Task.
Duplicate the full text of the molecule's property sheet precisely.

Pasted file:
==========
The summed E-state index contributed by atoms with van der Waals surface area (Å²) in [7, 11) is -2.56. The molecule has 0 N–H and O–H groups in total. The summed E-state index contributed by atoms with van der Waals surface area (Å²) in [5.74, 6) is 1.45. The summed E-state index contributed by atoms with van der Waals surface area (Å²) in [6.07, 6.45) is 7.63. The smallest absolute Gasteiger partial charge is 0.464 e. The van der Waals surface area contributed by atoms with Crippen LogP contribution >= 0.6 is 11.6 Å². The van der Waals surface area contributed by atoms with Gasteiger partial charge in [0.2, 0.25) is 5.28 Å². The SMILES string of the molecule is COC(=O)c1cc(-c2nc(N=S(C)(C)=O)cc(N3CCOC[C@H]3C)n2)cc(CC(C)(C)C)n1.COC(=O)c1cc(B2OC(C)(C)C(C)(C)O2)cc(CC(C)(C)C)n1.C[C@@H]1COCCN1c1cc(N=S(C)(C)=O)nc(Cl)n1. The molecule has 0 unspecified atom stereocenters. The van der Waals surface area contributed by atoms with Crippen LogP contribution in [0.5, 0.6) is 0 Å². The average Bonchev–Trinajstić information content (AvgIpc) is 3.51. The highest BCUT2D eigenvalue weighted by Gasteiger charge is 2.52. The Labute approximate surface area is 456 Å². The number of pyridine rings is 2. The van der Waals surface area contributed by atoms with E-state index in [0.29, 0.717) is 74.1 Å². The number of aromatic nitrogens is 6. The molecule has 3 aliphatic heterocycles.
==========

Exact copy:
The summed E-state index contributed by atoms with van der Waals surface area (Å²) in [7, 11) is -2.56. The molecule has 0 N–H and O–H groups in total. The summed E-state index contributed by atoms with van der Waals surface area (Å²) in [5.74, 6) is 1.45. The summed E-state index contributed by atoms with van der Waals surface area (Å²) in [6.07, 6.45) is 7.63. The smallest absolute Gasteiger partial charge is 0.464 e. The van der Waals surface area contributed by atoms with Crippen LogP contribution >= 0.6 is 11.6 Å². The van der Waals surface area contributed by atoms with Gasteiger partial charge in [0.2, 0.25) is 5.28 Å². The SMILES string of the molecule is COC(=O)c1cc(-c2nc(N=S(C)(C)=O)cc(N3CCOC[C@H]3C)n2)cc(CC(C)(C)C)n1.COC(=O)c1cc(B2OC(C)(C)C(C)(C)O2)cc(CC(C)(C)C)n1.C[C@@H]1COCCN1c1cc(N=S(C)(C)=O)nc(Cl)n1. The molecule has 0 unspecified atom stereocenters. The van der Waals surface area contributed by atoms with Crippen LogP contribution in [0.5, 0.6) is 0 Å². The average Bonchev–Trinajstić information content (AvgIpc) is 3.51. The highest BCUT2D eigenvalue weighted by Gasteiger charge is 2.52. The Labute approximate surface area is 456 Å². The number of pyridine rings is 2. The van der Waals surface area contributed by atoms with E-state index in [0.29, 0.717) is 74.1 Å². The number of aromatic nitrogens is 6. The molecule has 3 aliphatic heterocycles.